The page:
Where to Stay in Osaka

TPG has a comprehensive review of the St. Regis Osaka. It’s a Marriott Category 7 going for 60,000 points a night and is a good luxury option.

The Hyatt in Osaka deserves special mention in the value category; at a Category 2, it’s an absolute steal. If you’re a Globalist and use a suite upgrade, you’ll end up with more than 1,000 square feet. Our 25th-floor suite offered expansive views. For non-globalists, it makes sense to use 12,000 points a night for a club room so you can get included breakfast and snacks. If you need Hyatt Points, check out the World of Hyatt Credit Card.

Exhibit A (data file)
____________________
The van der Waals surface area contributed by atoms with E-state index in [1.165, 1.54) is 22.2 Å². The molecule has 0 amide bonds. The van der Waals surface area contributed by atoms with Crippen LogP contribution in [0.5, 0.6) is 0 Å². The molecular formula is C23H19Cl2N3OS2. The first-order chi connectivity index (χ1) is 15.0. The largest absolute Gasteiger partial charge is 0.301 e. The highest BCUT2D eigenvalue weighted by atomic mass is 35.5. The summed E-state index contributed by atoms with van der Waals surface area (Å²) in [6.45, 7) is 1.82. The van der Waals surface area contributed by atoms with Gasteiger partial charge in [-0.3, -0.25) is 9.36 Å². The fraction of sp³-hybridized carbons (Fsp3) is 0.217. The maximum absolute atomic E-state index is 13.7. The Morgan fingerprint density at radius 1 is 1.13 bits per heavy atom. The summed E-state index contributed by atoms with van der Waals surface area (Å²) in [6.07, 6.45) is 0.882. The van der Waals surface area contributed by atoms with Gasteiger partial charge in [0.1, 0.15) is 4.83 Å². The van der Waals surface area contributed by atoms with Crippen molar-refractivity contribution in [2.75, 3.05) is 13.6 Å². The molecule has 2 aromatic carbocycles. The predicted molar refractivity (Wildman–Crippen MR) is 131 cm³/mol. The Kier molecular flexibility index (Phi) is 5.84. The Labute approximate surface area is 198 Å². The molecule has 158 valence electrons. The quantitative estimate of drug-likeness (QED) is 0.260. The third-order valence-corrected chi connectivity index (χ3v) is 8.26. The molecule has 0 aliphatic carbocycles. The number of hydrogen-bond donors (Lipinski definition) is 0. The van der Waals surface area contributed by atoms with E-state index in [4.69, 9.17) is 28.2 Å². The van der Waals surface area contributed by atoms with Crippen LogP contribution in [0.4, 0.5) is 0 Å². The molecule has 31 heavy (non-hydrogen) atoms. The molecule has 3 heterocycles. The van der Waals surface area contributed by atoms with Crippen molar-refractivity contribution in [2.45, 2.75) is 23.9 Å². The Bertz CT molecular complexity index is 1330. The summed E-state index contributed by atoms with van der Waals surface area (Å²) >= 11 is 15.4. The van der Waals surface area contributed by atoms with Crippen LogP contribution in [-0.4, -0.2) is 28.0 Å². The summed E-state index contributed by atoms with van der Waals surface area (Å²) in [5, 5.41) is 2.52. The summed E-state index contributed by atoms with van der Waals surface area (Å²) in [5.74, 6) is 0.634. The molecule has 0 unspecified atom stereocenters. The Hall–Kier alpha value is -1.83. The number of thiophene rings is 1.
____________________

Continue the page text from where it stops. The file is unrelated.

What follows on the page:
Osaka Castle (Image by 861345458 / Getty Images)
Osaka Castle (Image by 861345458 / Getty Images)

Perfection in Puebla

I recently wrote about Puebla, Mexico’s Cinco de Mayo family-friendly activities, but I’d be remiss not to mention it in my roundup of second cities. It’s well worth the two-hour bus ride from Mexico City and would be perfect for a four-day weekend any time of year. Check out my post for more details about Puebla’s lodging options.

(Photo by Sandra Gabriel/Unsplash)
(Photo by Sandra Gabriel/Unsplash)

Bottom Line

By selecting second cities, you can save money and enjoy your trip more because fewer tourists will be battling for that Insta-worthy shot. I’d love to hear about your favorite second cities in the comments.

For more inspiration check out:

Featured image by 861345458 / Getty Images